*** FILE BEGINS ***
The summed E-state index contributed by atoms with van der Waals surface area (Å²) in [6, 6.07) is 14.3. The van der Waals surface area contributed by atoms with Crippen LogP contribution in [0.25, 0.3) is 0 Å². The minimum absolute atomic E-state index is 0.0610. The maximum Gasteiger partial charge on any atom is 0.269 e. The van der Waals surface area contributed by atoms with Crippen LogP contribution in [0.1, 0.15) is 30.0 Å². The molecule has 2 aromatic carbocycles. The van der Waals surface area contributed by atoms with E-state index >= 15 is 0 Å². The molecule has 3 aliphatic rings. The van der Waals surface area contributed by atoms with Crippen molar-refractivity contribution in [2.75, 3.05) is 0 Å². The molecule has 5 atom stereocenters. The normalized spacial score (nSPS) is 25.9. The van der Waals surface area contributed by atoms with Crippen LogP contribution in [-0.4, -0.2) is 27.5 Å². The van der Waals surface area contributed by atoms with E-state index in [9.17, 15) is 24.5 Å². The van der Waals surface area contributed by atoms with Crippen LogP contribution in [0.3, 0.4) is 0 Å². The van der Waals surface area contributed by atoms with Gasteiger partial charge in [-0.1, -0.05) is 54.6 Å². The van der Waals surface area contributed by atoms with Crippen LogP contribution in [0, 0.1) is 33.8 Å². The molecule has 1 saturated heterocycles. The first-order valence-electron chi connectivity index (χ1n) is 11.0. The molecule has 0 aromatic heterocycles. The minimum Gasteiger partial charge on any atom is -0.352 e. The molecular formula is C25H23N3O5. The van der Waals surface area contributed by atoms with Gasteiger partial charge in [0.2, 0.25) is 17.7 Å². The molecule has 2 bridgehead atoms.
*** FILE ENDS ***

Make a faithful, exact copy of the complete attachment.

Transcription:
The summed E-state index contributed by atoms with van der Waals surface area (Å²) in [6, 6.07) is 14.3. The van der Waals surface area contributed by atoms with Crippen LogP contribution in [0.25, 0.3) is 0 Å². The minimum absolute atomic E-state index is 0.0610. The maximum Gasteiger partial charge on any atom is 0.269 e. The van der Waals surface area contributed by atoms with Crippen LogP contribution in [0.1, 0.15) is 30.0 Å². The molecule has 2 aromatic carbocycles. The van der Waals surface area contributed by atoms with E-state index >= 15 is 0 Å². The molecule has 3 aliphatic rings. The van der Waals surface area contributed by atoms with Crippen molar-refractivity contribution in [2.75, 3.05) is 0 Å². The molecule has 5 atom stereocenters. The normalized spacial score (nSPS) is 25.9. The van der Waals surface area contributed by atoms with Crippen LogP contribution in [-0.4, -0.2) is 27.5 Å². The van der Waals surface area contributed by atoms with E-state index in [9.17, 15) is 24.5 Å². The van der Waals surface area contributed by atoms with Crippen LogP contribution in [0.3, 0.4) is 0 Å². The van der Waals surface area contributed by atoms with Gasteiger partial charge in [-0.1, -0.05) is 54.6 Å². The van der Waals surface area contributed by atoms with Crippen LogP contribution in [0, 0.1) is 33.8 Å². The molecule has 1 saturated heterocycles. The first-order valence-electron chi connectivity index (χ1n) is 11.0. The molecule has 0 aromatic heterocycles. The minimum Gasteiger partial charge on any atom is -0.352 e. The molecular formula is C25H23N3O5. The van der Waals surface area contributed by atoms with Gasteiger partial charge in [0.2, 0.25) is 17.7 Å². The molecule has 2 bridgehead atoms.